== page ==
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Key to success: Vision Key to success: Passion Key to success: Perseverance Key to success: Preparation Key to success: Courage Key to success: Integrity Key to success: The American Dream Keys to success homepage More quotes on Passion More quotes on Vision More quotes on Courage More quotes on Integrity More quotes on Preparation More quotes on Perseverance More quotes on The American Dream


B.B. King

King of the Blues

I really wanted to be a gospel singer. That's what I wanted to be. This professor had a nephew that was a popular musician that played with a guy called Buddy Johnson. So when we would talk about music he would say to me, "You can do it if you want to. You can play music. You can preach. You can do whatever you want to do, but you've got to want to and you need a good education. You need to learn to do this." He would say, "We live on a plantation, we're in the country, and most people will put you down a little bit because you live in the country." It's true because when we would go to town people would say, "Here come them country people." But, we did just the opposite. "There are them old city folks," you know. My mother would take me to church, and this preacher in the church was named Reverend Archie Fair, we called him. Archie Fair was his name, and he played guitar in the church, so I wanted to be like him. And, I never really wanted to be a preacher, but I wanted to be a gospel singer, but my family thought that if I kept things up, kept going, one day I would be a preacher. Of course, I ain't dead yet, so I don't think it's too late, but I've enjoyed doing what I'm doing for so long now.
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Coretta Scott King

Pioneer of Civil Rights

Coretta Scott King: I studied elementary education and music at Antioch, and I couldn't get a full music degree but I always wanted to study music; that was my first love. In high school, I had a teacher who influenced me greatly, Miss Olive J. Williams, and she was versatile in music, and I wanted to be like her. She exposed me to the world of classical music. Before then, I had never heard classical music. She exposed me also to the great composers of the world, as well as black performers, which I didn't know about at the time: Marian Anderson, Paul Robeson, Roland Hayes and Dorothy Maynor and others. So I got my foundation and my beginning there, and then, at Antioch, I built on that with another teacher named Walter Anderson. He was the one who eventually encouraged me to apply when I graduated from Antioch to the New England Conservatory of Music in Boston.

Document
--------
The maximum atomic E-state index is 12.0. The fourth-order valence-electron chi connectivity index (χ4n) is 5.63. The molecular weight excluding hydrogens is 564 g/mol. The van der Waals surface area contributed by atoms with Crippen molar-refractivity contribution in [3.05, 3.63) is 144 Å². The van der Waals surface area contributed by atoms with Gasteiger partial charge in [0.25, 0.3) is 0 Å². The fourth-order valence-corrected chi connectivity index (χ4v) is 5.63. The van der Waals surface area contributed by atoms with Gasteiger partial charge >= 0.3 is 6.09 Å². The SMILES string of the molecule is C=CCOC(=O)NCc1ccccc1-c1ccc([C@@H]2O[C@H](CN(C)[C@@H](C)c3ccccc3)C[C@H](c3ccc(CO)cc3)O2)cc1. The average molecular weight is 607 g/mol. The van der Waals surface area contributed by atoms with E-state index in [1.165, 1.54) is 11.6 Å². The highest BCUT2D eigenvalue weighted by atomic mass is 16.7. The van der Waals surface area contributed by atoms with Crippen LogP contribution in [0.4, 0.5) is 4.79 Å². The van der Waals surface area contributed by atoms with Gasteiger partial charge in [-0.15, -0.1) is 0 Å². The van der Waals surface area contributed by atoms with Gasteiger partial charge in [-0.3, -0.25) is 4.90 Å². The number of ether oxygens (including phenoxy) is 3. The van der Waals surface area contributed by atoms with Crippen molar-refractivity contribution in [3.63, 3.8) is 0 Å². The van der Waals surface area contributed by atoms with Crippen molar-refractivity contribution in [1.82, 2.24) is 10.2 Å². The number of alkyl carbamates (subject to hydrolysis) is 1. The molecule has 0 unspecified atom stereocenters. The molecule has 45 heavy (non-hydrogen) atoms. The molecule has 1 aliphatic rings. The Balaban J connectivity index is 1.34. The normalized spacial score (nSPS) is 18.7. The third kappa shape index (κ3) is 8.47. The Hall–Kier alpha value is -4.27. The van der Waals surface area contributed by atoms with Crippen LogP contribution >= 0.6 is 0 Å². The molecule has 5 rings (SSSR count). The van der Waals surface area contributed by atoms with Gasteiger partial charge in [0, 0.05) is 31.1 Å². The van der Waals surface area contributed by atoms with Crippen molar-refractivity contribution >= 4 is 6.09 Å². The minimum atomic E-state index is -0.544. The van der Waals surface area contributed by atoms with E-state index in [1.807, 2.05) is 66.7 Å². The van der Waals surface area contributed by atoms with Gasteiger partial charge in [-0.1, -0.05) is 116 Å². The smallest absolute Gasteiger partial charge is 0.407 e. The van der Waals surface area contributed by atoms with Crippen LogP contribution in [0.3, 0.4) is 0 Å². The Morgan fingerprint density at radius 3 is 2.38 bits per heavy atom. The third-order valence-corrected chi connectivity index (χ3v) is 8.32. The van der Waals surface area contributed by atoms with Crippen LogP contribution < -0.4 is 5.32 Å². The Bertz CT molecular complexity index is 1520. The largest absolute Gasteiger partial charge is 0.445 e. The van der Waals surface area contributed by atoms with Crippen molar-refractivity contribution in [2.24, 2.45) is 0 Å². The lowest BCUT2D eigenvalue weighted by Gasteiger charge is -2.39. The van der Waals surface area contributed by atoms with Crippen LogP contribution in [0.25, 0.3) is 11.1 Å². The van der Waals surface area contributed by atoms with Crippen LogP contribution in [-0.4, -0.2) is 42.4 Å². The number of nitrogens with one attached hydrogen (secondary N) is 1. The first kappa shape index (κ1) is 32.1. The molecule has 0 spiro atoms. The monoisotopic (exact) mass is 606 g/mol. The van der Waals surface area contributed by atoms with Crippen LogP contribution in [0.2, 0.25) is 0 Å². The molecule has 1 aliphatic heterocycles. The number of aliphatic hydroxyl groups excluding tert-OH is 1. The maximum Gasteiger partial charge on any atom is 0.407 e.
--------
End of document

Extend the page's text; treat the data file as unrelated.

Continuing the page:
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Larry King

Broadcasters' Hall of Fame

Once I worked for Associated Merchandising Corporation at 1440 Broadway. And that was a company that factored the sale of goods, and you had to call up and get credit lines. I was a mail clerk. But in that building was WOR. And WOR was on the 22nd floor, and we were on the 3rd floor. And almost five or six times a day I would take the elevator up to the 22nd floor and pretend that I was an announcer. Like going down in the elevator to go out to lunch. And sometimes when I'd get on the elevator, some announcers would walk on. And I'd hear them talk, and I just wanted to do that. I just wanted to be that.
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Larry King

Broadcasters' Hall of Fame

When I broke in, in 1957, you didn't have to have gone to college. It was wide open. Now it's a very "in" field. So you're up against strong competition. So the first thing I would say is, it doesn't matter where you grew up. If you grew up in Indiana, or Mississippi, or New York, or you grew up poor, or rich, you've got to want it. You've got want it real -- every one of my friends who are successful wanted. If they didn't know what field they wanted, they knew they wanted to be somebody. That great Marlon Brando line in On The Waterfront , "I could have been a contender!" We wanted to be that. We had a high ratio of success orientation. One of my jokes is, even our criminals went to the chair. We didn't have guys do two to five. Come on! We didn't have no petty larceny. These guys were heavyweights. Tony Mancuso died in the electric chair. He was one of our heroes. I mean, he was a gutsy guy.
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Larry King

Broadcasters' Hall of Fame

I know guys in medicine who are disappointed in medicine. Guys in law who would give it up. Guys in business who say, "I wish I could do something else." I never knew a broadcaster that wanted to make a mid-life career switch. There's something about it. It's an art form that is always as good. In other words, I'm having as much fun today as I did when I made $55 a week, because it is as much fun. I mean, the names are bigger, the show is worldwide, but basically, I get a chance -- and any broadcaster gets this, if you're co-hosting a show, if you're broadcasting a game, if you're doing anything -- you've got a royal pass onto life in the broadcasting business. If you're a disk jockey in Biloxi, Mississippi making a hundred dollars a week, you're having as good a time as me.
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